Episode 18: Managing Employee Stress

Whether stemming from work issues or their personal lives, most employees will experience stress at some point in time, and the impact can be detrimental to the organization. In this episode of Health Advocate’s Ask the Expert series, Matt Verdecchia, a senior trainer with Health Advocate’s EAP+Work/Life program, shares how employers can take steps to more effectively understand and manage employee stress at work.

By Michael Kaplan | New York Post

When Larry Nolan decided to fix his deviated septum — so askew that his nose was visibly crooked and airflow was almost nonexistent — he knew he needed to find a skilled plastic surgeon. He also knew he wouldn’t be paying retail.

The 34-year-old Californian, who co-owns the Hardcore Fitness chain of gyms, sought a price quote from the office of Dr. Robert Kotler, a highly regarded facial plastic surgeon in Beverly Hills. The initial estimate: $16,500. Nolan suspected he could negotiate a better deal.

More people than ever are haggling to reduce the cost of health care, spanning everything from annual physicals to major lifesaving surgery. And for good reason: A poll, co-conducted last year by the find-a-doctor site Amino.com, found that 55 percent of respondents had been hit with at least one medical bill they couldn’t afford to pay.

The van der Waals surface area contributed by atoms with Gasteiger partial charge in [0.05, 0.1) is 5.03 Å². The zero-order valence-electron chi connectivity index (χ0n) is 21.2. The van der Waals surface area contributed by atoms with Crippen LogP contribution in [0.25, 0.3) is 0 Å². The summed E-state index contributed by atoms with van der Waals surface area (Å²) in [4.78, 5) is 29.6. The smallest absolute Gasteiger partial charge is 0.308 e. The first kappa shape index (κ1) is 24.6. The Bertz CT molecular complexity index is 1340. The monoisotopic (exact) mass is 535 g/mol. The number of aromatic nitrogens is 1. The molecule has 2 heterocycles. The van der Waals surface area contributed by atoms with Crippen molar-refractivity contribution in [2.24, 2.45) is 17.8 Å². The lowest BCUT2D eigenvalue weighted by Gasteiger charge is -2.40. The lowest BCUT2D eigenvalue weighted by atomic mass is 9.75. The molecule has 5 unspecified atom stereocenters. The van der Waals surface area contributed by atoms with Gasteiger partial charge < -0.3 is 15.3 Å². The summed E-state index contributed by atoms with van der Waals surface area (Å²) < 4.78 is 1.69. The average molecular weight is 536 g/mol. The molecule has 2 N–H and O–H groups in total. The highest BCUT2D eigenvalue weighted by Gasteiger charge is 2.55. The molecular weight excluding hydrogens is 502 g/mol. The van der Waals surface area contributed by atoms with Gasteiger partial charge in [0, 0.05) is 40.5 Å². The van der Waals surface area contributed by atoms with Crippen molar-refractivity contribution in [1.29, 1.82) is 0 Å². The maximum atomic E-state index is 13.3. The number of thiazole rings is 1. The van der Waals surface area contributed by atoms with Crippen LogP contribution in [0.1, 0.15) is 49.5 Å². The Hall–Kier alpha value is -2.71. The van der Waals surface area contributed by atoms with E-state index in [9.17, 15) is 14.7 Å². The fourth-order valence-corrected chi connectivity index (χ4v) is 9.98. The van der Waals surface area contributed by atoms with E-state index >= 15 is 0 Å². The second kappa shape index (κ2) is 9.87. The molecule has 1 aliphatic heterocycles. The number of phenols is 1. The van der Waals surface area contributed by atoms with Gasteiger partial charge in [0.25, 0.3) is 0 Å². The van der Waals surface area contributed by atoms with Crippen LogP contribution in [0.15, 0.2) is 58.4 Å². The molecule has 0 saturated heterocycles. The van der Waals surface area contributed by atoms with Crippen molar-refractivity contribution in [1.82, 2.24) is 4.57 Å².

Abbie Leibowitz, founder and chief medical officer of Health Advocate Solutions, a company that advises consumers on health care and insurance needs, explains that out-of-pocket expenses are rising. Average deductibles for family plans came to $8,232 in 2017, according to eHealth Insurance. As a result, patients are devising creative ways to save cash. “If you are not attempting to negotiate, you are missing out,” Leibowitz says.

It helps to have a bargaining chip, experts tell The Post. Common points of negotiation include flexibility in scheduling, the ability to satisfy a bill quickly and — depending on your digital clout — a promise to promote the provider on social media. An expression of need can sometimes help, too.

Nolan negotiated a break by accepting a last-minute appointment when another patient canceled, agreeing to go under the knife with just five days’ notice. When the office manager asked what he’d be willing to pay for the spur-of-the-moment surgery, he said $12,000.

“They said they could do it at that price,” Nolan says — a savings of more than 25 percent.

For his part, Kotler tells The Post that he also considers markdowns for patients who sign on for multiple procedures at the same time or piggyback with another patient for what he calls “the friends and family plan.”